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Facebook pulls Onavo app after violating Apple's privacy rules

Apple asked Facebook to "voluntarily" delist the app as it collects data on other smartphone software

A screenshot of the Onavo Protect app listed on an app store

Facebook has removed Onavo Protect, its controversial VPN app, from Apple's App Store following changes to its privacy rules.

The app is used to block online threats while browsing on your smartphone device and uses encryption to safeguard users. However, following a change to the rules around data collection that Apple imposes on applications hosted on its store, Facebook has pulled the app as Onavo also tracks the usage of other apps installed on a device.

The clash comes after Apple changed its App Store policies earlier this year to crack down on the practice of developers harvesting phone contact information and, without individual permissions, using the details gathered for marketing purposes.

WSJ reported the two tech giants were engaged in discussions last week at Apple's headquarters in Cupertino, California, where the iPhone-maker suggested Facebook voluntarily remove the app. The social media company agreed, and Onavo Protect is now no longer listed on the App Store.

Onavo was founded in 2010 before the social media giant acquired the Tel Aviv-based developers three years later in a deal thought to have been worth between $100-200 million. The company was initially considered useful to Facebook as it specialised in compressing data, allowing apps to perform faster in emerging markets blighted with poor connection speeds.

Onavo Protect was built to offer users an added level of security when browsing the internet from their mobile device. The app detects and blocks online threats using a combination of tools, while also informing users when they may stumble onto a website with unsecure elements that could be exploited by an attacker.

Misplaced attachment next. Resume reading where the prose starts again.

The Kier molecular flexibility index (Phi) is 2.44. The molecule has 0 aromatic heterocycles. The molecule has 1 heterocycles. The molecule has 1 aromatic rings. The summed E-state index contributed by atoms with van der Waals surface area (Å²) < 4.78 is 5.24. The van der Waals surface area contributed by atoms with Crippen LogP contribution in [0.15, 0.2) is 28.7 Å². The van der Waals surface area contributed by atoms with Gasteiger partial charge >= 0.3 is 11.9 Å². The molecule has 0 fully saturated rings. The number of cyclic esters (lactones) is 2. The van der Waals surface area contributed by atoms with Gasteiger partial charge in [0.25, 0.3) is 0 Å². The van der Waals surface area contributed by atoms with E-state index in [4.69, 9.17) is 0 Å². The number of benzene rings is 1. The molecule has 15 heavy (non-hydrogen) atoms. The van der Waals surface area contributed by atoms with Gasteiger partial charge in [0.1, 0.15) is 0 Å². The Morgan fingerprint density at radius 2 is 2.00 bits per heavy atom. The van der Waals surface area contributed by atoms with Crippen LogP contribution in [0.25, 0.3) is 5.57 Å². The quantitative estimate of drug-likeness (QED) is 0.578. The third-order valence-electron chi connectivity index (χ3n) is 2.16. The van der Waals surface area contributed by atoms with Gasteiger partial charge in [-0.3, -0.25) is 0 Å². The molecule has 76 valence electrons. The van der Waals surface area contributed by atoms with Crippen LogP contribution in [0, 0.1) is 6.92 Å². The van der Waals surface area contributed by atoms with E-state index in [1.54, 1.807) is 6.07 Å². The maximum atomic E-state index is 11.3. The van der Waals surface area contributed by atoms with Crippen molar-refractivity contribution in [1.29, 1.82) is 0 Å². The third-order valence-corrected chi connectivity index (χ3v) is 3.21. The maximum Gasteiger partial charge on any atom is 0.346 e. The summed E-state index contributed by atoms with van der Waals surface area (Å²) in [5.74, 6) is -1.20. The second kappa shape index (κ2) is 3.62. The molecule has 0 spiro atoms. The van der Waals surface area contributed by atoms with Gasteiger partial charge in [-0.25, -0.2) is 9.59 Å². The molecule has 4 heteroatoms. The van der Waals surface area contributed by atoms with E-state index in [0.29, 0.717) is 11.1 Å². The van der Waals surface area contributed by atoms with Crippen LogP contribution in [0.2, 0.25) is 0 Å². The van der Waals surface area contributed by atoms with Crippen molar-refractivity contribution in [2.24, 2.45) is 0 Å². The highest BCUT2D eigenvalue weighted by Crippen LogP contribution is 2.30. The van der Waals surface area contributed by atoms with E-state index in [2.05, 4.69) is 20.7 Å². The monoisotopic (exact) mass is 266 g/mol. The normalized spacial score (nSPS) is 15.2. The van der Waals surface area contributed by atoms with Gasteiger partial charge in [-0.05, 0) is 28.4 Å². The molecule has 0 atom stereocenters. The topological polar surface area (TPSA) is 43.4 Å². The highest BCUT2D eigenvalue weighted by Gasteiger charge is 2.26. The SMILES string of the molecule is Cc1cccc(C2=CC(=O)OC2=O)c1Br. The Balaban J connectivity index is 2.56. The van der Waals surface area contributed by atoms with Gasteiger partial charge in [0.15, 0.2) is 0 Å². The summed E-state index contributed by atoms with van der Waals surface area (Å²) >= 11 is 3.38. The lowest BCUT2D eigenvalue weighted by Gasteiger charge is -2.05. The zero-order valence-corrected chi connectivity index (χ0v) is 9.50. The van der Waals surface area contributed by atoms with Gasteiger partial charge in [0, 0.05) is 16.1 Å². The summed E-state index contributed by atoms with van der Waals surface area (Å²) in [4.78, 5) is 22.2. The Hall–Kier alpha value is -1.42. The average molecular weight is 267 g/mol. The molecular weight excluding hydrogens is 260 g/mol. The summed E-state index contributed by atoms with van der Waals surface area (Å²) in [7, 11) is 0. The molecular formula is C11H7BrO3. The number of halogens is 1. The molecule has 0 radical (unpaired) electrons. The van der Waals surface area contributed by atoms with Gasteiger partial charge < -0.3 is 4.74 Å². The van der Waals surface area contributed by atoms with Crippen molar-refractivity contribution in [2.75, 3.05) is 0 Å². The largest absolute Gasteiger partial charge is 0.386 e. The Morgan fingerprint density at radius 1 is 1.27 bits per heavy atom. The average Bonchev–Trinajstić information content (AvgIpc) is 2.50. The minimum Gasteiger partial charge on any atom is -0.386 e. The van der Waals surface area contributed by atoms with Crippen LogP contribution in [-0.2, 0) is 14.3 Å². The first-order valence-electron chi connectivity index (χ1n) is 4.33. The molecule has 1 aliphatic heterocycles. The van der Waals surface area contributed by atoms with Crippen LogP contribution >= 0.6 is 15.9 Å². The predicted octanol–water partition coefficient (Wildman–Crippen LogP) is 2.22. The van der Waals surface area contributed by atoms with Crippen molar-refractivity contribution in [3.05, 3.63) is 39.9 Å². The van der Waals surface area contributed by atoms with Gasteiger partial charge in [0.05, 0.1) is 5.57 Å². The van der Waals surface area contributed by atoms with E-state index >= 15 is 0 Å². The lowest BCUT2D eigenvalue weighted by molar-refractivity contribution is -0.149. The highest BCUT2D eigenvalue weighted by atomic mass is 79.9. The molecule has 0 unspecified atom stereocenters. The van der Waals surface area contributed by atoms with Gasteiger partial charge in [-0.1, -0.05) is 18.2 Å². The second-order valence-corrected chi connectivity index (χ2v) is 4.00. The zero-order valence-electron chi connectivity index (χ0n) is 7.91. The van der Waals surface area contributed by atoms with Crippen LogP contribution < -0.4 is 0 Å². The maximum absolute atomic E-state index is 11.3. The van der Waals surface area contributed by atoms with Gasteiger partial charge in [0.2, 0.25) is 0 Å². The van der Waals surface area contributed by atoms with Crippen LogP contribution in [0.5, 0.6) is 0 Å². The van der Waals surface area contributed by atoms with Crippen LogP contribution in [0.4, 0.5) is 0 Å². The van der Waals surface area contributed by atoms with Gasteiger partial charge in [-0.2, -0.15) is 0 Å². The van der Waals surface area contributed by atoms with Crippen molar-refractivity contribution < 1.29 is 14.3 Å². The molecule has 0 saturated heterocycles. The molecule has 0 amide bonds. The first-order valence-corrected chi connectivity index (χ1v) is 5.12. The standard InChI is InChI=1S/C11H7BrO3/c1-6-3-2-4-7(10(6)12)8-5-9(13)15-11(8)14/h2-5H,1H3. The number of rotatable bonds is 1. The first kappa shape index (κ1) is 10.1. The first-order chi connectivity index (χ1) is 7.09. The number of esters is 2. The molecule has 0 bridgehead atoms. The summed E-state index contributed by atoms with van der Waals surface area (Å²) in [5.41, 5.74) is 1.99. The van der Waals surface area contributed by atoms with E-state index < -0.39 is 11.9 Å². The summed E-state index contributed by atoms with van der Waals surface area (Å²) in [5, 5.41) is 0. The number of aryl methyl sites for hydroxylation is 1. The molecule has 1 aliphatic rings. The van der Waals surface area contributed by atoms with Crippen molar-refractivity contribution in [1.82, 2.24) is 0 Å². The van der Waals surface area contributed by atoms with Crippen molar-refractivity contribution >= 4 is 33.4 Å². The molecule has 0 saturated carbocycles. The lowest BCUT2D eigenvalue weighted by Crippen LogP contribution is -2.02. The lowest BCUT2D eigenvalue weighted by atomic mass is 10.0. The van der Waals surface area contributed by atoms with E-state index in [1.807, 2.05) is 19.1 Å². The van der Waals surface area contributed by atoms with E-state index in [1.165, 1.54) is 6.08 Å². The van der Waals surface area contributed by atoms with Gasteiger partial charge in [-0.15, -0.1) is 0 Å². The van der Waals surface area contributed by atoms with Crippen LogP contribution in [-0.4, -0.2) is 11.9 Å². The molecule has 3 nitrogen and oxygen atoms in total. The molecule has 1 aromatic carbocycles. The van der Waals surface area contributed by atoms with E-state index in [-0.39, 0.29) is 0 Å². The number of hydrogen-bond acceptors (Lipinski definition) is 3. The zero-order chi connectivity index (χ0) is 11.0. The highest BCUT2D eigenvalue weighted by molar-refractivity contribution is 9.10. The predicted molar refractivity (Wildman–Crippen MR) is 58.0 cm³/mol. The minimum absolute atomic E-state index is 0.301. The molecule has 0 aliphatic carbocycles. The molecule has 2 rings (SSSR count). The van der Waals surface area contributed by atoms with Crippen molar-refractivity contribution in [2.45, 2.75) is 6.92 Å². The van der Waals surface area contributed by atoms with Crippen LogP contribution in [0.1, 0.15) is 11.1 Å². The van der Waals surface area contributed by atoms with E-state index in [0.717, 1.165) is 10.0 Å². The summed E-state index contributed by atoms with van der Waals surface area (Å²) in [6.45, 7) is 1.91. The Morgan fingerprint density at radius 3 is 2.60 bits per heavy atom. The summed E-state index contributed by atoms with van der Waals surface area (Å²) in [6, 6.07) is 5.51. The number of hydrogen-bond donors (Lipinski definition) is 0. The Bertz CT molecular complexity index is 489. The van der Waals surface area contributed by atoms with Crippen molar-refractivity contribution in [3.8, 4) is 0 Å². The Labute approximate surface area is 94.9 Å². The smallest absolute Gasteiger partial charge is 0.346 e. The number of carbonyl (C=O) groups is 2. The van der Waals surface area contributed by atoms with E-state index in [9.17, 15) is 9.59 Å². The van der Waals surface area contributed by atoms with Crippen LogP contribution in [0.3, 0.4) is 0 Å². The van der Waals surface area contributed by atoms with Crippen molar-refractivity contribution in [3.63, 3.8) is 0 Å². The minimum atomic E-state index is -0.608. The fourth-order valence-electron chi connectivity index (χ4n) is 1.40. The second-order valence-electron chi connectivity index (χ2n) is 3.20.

But the app's privacy policy also says it collects information "regarding you, your online activities, and your device or browser when you use the Services" because all mobile data traffic is routed through, or to, Onavo's servers.

According to this policy, the app may collect information about a user's device, how often other smartphone apps are used, as well as information about data usage in general, something that now contravenes Apple's new data collection policies.

"We've always been clear when people download Onavo about the information that is collected and how it is used," a Facebook spokesperson told IT Pro, adding: "As a developer on Apple's platform we follow the rules they've put in place."

Tim Cook has long been critical of the way social media companies harvest data from their users, going as far as to suggest that there should be regulations to curb how much data can be collected and how it can be used.

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